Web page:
The bipartisan gun control measure following the horrific shooting October 1 in Las Vegas was drafted last Tuesday in the House by a Republican and a Democrat, with exactly 10 members of each party co-sponsoring.The bill drafted by Rep. Carlos Curbelo (R–Fla.) and Seth Moulton (D– Mass.) and sponsored by many on both sides intends to make illegal bump stocks or "any part or combination of parts that is designed and functions to increase the rate of fire of a semi-automatic rifle." The ATF has no comment concerning the regulations and enforcement of such a ban as the legislation is still in process. Hailed as a "step in the right direction" by many in the gun control community this legislation is quite clear in it's wording and intent. Curbelo stated in his press release, "this common-sense legislation will ban devices that blatantly circumvent already existing law without restricting Second Amendment rights."while adding it being an "important first step to address gun violence."
While the original intent was to just ban the use of bump stocks the legislation has since been expanded, by use of broad inclusive language, to include the use of binary and competition triggers which by their very design are intended to allow competition shooters to more quickly engage targets. The ATF does not regulate trigger pull weights or trigger design beyond one not allowing the firing of multiple rounds by use of the mechanical trigger using a single pull. Reading the language of the proposal carefully it becomes apparent that the use of any trigger whatsoever directly and by design is a "part or combination of parts that is designed and functions to increase the rate of fire." This clearly means that any trigger is designed to increase the rate of fire from zero to at minimum one shot. This unacceptable rate of fire is responsible for almost all firearms deaths and must be stopped according to sources close to the drafted legislation. Our unnamed source, speaking anonymously because they are not cleared to speak to the press, says " The importance of maintaining public safety must be balanced with the wording of the 2nd Amendment, The Constitution does require the ability to keep and bare firearms and we in Congress are dedicated to keeping that sacred. This legislation simply removes the ability of the firearm from being able to fire a bullet by outlawing the parts that would allow it to increase it's rate of fire. That way we can keep our right to bear arms while keeping everyone safe."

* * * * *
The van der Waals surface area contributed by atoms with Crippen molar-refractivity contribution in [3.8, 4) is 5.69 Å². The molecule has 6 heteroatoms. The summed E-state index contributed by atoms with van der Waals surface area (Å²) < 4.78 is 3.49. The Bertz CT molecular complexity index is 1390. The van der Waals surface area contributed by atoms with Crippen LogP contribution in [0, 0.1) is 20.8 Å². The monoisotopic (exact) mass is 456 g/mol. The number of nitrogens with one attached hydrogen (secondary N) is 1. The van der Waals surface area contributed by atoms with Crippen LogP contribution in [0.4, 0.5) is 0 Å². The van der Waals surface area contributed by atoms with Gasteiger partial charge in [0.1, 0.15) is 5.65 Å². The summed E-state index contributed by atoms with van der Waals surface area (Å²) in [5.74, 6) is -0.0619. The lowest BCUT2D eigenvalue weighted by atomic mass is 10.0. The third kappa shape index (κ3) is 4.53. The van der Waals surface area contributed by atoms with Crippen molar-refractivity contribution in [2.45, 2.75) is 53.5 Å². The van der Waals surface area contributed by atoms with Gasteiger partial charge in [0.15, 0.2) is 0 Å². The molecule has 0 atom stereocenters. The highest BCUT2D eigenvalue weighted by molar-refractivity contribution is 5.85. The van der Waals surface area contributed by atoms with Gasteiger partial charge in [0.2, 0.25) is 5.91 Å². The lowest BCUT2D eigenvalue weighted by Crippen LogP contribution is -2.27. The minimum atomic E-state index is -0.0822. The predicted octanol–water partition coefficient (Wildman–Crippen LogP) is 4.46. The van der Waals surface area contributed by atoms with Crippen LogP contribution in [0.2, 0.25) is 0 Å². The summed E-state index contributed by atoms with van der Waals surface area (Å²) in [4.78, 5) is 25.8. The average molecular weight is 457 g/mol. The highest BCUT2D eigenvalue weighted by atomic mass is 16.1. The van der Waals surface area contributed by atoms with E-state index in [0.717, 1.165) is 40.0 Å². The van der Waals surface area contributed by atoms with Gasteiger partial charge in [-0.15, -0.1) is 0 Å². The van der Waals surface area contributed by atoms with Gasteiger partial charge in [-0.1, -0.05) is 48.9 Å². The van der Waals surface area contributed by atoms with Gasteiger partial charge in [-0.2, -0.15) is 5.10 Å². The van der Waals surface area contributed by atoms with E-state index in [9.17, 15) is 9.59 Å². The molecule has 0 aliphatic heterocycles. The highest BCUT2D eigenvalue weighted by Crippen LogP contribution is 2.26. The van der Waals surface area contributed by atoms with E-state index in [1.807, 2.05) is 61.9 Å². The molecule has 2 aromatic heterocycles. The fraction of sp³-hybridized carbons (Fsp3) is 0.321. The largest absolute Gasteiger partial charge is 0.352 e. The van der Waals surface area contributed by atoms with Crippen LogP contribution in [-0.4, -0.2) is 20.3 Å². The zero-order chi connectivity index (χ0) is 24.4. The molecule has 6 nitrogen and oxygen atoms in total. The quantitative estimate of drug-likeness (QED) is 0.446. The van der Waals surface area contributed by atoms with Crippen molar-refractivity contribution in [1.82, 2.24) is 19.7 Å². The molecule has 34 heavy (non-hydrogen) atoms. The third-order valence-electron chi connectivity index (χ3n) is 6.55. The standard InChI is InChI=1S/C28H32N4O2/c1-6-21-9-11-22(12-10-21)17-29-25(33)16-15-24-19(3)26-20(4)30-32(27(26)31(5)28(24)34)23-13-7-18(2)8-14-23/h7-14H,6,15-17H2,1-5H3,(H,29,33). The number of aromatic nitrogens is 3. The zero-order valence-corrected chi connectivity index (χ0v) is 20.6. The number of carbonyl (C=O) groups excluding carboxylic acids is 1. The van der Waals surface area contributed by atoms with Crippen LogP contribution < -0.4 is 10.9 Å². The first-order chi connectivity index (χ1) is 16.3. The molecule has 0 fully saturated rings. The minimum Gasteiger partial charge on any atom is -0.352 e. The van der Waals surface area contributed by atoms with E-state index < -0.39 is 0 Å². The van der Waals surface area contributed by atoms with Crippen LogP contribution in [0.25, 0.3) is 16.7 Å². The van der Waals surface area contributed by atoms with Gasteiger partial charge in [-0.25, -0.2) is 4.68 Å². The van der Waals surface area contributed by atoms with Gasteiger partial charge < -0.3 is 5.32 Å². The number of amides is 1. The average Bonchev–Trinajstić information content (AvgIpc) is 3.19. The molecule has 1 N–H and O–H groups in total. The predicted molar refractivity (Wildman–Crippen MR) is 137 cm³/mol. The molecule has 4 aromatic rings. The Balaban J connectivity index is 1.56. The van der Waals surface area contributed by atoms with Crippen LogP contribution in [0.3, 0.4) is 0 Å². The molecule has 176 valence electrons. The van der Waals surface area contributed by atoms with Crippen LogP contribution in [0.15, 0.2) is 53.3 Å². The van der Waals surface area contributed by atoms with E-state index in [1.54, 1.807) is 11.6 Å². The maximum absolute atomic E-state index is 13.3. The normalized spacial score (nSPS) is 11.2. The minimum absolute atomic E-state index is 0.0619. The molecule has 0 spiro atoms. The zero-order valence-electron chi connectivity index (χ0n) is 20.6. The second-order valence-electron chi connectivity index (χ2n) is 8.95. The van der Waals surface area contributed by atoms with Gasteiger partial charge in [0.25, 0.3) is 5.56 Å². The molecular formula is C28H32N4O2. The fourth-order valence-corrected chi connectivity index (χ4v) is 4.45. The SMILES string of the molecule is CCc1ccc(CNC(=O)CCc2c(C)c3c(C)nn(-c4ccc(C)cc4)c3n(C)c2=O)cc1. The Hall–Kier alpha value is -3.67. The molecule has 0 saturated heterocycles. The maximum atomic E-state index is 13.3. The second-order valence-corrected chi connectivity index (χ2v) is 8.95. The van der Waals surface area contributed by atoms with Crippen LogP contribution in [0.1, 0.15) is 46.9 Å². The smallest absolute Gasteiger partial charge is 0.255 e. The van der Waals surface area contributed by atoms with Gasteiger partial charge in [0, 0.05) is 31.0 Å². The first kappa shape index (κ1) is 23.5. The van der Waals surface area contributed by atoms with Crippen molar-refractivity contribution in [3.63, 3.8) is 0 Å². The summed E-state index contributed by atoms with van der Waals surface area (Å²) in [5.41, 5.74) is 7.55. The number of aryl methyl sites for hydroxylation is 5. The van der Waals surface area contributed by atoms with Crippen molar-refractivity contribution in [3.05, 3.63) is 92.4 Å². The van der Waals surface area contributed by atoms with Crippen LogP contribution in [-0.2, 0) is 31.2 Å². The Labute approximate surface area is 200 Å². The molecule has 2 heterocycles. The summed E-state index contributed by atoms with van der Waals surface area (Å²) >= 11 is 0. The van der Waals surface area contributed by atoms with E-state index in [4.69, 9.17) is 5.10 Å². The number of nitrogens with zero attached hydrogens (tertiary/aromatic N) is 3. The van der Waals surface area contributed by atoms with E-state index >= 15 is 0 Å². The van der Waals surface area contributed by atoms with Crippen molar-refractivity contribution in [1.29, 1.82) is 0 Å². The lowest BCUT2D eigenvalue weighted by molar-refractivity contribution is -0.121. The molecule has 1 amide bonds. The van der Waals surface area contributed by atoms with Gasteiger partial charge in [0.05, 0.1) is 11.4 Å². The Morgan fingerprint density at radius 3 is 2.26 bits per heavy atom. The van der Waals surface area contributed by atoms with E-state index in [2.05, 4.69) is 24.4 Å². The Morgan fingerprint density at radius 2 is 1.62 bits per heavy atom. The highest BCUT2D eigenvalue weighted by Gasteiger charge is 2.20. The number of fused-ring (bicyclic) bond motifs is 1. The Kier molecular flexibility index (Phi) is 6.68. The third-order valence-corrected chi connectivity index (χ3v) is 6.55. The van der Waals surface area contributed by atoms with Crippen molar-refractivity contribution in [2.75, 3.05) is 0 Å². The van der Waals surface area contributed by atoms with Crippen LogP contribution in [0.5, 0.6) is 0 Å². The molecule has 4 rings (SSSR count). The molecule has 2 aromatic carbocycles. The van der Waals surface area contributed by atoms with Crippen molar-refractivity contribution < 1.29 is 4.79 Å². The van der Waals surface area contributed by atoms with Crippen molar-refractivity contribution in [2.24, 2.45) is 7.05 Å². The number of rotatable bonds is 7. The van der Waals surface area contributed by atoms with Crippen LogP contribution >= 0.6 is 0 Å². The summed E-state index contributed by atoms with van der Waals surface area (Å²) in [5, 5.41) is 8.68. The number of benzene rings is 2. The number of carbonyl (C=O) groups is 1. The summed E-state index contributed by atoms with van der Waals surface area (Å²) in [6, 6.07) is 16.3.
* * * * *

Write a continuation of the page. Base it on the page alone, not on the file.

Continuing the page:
Hailed as a victory by the NRA as a win for the gun lobby the outlawing of the functional trigger has bipartisan support. Nancy Pelosi , Senate Minority Leader, is quoted " While this legislation is a step in the right direction, we are hoping for a slippery slope of firearm regulations to follow." The Democratic Party released a press release confirming their commitment to the 2nd Amendment and praising the NRA for it's uncharacteristic support for "common sense gun regulations we can all agree on." The removal of a functional trigger using this "common sense regulation" should be hailed as a middle ground resolution and is being showcased as an example of what we can come to expect of future bipartisan legislation in the future.
<satire> but way too close for comfort